How can one prove that the Einstein tensor (as it is usually defined in the field equations) is the contraction of the double of the Riemann curvature tensor?

Specifically, I want to show

$$ R^\mu_\nu-G^\mu_\nu = \dfrac{1}{2}R\delta^{\mu}_{\nu} $$ where $G^\mu_\nu$ is the contraction of the double dual of the Riemann curvature tensor. I have proceeded by taking cases: $\mu=\nu$ and $\mu\neq\nu$. The second case went fine (I got zero on the righthand side), but the first case did not.

Here is my attempt in the first case. By the definition of the contraction of the double dual, I got $$R^{\mu}_{\mu}-G^{\mu}_{\mu}=R-\dfrac{1}{4}\epsilon^{\alpha\mu\sigma\omega}\epsilon_{\alpha\mu\zeta\xi}R^{\sigma\omega}_{\zeta\xi}$$ Using the formula $$\epsilon_{i_1\dots i_k\ell_{k+1}\dots\ell_n}\epsilon^{j_1\dots j_k\ell_{k+1}\dots\ell_n}=\det(g)(n-k)!\delta^{i_1\dots i_k}_{j_1\dots j_k}$$ (Here, $g$ is the metric tensor) I got

$$R^\mu_\mu-G^\mu_\mu = R+\dfrac{1}{2}\delta^{\zeta\xi}_{\sigma\omega}R^{\sigma\omega}_{\zeta\xi} =R+\dfrac{1}{2}(\delta^{\zeta}_{\sigma}\delta^{\xi}_{\omega}-\delta^{\xi}_{\sigma}\delta^{\zeta}_{\omega})R^{\sigma\omega}_{\zeta\xi} =R+\dfrac{1}{2}(R^{\sigma\omega}_{\sigma\omega}-R^{\sigma\omega}_{\omega\sigma}) =R+\dfrac{1}{2}(2R)=2R $$ which is not the desired result of $\dfrac{1}{2}R$.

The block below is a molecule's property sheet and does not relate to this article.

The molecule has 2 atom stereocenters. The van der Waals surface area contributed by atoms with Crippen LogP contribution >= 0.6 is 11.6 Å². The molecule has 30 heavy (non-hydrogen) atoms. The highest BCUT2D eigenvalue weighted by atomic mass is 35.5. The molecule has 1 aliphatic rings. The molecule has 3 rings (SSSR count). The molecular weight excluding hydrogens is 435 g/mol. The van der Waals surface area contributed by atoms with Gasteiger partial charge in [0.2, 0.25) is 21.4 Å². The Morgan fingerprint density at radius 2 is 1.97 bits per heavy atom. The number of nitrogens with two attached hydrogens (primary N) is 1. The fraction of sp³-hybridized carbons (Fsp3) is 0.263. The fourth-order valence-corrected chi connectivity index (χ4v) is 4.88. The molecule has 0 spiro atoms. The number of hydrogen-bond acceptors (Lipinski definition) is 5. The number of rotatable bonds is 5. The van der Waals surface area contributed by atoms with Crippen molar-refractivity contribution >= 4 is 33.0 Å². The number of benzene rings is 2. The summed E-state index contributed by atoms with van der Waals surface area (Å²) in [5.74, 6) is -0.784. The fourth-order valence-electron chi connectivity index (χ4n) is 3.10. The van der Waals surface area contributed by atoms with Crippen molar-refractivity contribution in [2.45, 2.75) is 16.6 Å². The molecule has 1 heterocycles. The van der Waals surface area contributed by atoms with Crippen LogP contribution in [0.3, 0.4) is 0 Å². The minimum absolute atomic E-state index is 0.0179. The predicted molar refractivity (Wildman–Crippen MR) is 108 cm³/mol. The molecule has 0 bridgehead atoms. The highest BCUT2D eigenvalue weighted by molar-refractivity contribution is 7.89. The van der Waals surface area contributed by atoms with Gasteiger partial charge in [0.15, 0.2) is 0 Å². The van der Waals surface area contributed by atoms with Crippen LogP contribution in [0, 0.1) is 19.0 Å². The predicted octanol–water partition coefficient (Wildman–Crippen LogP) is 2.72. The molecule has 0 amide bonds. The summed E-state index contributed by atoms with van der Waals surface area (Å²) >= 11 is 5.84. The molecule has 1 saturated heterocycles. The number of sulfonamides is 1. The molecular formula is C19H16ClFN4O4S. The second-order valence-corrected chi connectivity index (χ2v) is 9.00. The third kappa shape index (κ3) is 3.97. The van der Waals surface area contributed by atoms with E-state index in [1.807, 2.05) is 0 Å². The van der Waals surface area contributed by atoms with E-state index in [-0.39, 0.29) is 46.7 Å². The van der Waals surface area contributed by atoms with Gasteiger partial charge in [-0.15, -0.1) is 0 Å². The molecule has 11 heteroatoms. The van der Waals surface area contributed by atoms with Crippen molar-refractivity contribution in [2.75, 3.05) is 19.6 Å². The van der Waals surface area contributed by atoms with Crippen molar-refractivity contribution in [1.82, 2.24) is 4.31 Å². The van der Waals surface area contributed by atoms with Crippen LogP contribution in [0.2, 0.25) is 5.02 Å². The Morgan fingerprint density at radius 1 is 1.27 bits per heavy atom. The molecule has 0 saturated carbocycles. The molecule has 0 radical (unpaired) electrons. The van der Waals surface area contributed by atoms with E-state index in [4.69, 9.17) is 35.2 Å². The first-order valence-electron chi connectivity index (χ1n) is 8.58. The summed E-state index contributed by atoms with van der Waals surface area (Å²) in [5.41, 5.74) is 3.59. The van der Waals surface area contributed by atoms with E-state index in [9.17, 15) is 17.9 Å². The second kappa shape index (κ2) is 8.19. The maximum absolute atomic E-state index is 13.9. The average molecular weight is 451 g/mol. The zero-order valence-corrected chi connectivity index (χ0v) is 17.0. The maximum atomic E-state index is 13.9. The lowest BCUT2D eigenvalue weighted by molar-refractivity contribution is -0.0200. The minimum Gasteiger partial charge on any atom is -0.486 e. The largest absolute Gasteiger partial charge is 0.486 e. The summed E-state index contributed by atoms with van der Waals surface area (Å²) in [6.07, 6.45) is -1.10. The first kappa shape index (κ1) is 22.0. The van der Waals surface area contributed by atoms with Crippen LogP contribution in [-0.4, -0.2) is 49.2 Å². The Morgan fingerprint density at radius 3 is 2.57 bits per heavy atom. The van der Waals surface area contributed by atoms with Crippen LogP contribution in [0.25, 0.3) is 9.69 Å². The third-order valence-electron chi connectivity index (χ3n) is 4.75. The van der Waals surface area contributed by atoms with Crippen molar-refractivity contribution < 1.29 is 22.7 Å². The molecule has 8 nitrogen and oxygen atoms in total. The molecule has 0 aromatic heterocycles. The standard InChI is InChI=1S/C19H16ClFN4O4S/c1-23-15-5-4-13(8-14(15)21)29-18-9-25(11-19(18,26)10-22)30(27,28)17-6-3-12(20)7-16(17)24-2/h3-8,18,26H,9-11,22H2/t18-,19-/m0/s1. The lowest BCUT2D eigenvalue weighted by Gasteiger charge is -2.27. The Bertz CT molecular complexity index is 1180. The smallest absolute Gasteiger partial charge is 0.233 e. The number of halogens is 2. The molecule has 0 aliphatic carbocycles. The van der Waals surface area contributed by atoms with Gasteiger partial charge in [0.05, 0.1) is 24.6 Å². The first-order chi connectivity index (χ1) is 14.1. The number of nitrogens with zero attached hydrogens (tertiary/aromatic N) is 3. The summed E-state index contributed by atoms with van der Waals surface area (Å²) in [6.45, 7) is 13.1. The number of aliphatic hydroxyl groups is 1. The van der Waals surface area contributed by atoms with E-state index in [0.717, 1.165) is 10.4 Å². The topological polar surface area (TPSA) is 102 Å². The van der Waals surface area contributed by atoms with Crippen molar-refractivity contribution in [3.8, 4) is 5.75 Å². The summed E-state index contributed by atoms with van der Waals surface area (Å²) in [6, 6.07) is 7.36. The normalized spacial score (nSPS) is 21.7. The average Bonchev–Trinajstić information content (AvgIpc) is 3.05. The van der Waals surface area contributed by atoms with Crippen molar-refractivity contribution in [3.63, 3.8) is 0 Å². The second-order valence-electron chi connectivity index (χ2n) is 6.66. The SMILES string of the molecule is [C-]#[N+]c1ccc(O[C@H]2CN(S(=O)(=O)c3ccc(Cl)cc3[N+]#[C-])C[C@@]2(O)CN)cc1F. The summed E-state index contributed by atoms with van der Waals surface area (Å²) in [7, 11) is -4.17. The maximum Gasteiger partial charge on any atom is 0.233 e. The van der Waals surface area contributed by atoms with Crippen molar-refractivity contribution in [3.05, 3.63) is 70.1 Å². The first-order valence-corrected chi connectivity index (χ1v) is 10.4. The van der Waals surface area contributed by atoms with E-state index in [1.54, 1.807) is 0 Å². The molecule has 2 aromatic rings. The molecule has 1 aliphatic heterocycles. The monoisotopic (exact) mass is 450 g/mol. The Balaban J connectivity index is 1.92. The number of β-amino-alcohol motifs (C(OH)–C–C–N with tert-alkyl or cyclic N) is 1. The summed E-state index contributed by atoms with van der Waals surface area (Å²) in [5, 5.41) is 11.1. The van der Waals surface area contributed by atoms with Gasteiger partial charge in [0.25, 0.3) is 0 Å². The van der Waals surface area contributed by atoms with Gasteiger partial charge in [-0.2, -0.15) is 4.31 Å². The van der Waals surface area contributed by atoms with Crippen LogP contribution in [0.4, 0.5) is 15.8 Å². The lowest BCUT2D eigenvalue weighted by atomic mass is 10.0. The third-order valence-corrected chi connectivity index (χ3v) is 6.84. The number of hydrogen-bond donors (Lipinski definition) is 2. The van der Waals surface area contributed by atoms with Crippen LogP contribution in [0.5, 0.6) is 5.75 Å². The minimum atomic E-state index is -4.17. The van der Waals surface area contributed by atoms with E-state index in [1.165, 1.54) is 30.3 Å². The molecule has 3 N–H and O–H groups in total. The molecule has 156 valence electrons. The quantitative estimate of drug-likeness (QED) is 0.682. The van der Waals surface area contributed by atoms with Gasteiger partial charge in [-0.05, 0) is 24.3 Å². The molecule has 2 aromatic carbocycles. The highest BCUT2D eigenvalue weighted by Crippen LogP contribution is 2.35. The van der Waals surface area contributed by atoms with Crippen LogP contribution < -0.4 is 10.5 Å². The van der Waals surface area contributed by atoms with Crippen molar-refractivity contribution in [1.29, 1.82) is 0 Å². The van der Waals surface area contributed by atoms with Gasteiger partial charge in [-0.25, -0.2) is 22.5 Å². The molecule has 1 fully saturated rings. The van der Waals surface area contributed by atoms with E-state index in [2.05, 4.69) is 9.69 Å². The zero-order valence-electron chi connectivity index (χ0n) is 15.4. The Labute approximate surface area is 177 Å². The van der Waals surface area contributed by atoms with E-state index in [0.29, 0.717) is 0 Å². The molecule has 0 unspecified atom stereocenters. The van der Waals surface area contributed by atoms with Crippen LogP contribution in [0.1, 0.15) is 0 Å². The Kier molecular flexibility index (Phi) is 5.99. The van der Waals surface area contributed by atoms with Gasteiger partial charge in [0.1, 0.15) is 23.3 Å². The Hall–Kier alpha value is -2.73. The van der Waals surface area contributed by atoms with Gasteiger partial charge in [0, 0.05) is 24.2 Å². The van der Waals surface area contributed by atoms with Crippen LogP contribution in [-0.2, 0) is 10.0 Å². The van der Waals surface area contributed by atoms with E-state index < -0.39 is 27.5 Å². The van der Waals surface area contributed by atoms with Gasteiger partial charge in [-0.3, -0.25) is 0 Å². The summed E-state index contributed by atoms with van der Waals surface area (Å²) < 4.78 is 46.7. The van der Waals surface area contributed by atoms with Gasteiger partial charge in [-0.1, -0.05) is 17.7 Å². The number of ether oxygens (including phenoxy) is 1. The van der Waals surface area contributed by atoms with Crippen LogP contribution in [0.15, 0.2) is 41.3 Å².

• 1
    $\begingroup$ But $\tfrac12R\delta^\mu_\mu=2R$ in $4$ dimensions. $\endgroup$
    – J.G.
    Oct 29 '20 at 7:01
  • $\begingroup$ Thanks! That's what I was missing! So obvious. $\endgroup$ Oct 29 '20 at 7:03

I may as well convert my comment to an answer. The $\mu=\nu$ calculation is actually a contraction over all cases, not just the case not satisfying $\mu\ne\nu$. Since the latter obtains $0$, $R^\mu_\nu-G^\mu_\nu=A\delta^\mu_\nu$ in general iff $R^\mu_\mu-G^\mu_\mu=4A$.

  • $\begingroup$ Good point. I did not need to take cases. $\endgroup$ Oct 29 '20 at 21:46
  • $\begingroup$ I appreciate the response. $\endgroup$ Oct 29 '20 at 21:46

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